If you think you might be allergic to peanuts, you should see your doctor. He'll probably send you to an allergist for testing. The allergist will go through a step-by-step process in order to determine whether you're actually allergic to peanuts. First, your doctor will ask about past reactions: when you had symptoms of an allergy, what those symptoms were and how long they appeared after you ate something with peanuts in it. He'll also want to know about your family history and whether either of your parents had any food allergies. The allergist will probably conduct a physical examination in order to rule out other possible issues you may be suffering from.
If your doctor still isn't convinced that your problem is peanuts, he may ask you to keep a log of what you eat and what happens when you eat it. He also may try an elimination diet, where you cut out certain possible culprits from your diet for a few weeks, then slowly reintroduce them one by one to pinpoint where the trouble is. These diets aren't safe when your reactions are severe, however.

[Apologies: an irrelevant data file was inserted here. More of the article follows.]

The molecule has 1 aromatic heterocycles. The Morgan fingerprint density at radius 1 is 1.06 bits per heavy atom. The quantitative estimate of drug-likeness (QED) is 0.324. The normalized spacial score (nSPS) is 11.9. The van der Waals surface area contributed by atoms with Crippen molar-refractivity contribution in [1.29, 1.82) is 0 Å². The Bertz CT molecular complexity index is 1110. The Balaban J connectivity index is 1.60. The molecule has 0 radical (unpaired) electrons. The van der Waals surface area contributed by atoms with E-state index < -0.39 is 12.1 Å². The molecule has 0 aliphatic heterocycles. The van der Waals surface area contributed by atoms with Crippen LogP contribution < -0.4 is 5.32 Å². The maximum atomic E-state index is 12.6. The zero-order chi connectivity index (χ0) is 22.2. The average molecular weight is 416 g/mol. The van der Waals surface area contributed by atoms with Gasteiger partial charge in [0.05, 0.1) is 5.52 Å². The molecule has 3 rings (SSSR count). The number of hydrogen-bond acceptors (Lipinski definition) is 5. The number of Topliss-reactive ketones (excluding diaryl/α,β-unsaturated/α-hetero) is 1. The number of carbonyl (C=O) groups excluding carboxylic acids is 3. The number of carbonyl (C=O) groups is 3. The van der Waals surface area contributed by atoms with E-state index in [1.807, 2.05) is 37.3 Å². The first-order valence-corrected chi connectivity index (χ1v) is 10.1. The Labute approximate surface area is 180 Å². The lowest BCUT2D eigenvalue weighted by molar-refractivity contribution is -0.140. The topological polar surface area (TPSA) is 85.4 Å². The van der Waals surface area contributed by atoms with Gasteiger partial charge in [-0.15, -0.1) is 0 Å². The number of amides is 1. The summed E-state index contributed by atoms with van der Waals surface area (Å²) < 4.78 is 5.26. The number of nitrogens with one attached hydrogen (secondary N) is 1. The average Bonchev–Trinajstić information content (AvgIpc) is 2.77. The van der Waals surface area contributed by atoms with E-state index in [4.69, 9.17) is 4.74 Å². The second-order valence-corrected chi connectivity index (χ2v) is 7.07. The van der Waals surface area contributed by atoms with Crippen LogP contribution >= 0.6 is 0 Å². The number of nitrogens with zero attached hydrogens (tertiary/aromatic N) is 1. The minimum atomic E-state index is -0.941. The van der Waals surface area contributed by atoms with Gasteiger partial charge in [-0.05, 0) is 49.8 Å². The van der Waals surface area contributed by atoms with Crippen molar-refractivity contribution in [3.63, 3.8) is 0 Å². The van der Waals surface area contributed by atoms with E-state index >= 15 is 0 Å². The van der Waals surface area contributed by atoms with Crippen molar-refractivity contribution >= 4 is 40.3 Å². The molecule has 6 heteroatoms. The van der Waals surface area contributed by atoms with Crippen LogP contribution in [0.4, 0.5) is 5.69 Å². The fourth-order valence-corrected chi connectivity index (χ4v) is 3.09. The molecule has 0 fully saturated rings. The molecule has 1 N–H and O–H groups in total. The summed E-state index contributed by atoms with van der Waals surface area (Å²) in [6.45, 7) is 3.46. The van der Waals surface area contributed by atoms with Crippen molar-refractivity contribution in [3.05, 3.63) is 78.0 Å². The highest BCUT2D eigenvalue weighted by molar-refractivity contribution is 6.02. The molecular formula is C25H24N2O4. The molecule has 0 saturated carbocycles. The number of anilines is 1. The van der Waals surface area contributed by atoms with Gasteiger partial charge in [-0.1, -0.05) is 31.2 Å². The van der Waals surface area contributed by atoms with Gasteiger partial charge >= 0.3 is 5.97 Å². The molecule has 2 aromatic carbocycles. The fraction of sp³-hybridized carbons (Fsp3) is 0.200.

After all this, your allergist may decide to do a skin test, a blood test or both. In the skin test, the doctor will prick or scratch your skin lightly and insert tiny amounts of liquid allergens into the wounds. If any of the various allergens he tests for causes a red bump where you were pricked, that means you are allergic to that allergen. Blood tests are considered less accurate than skin tests. In a blood test, a sample of your blood is sent to a lab where it's mixed with various allergens. After they're mixed, the blood is checked for immunoglobulin E, which is the antibody that allergic reactions cause to be produced. If it's present, it indicates that you're allergic to the allergen being tested.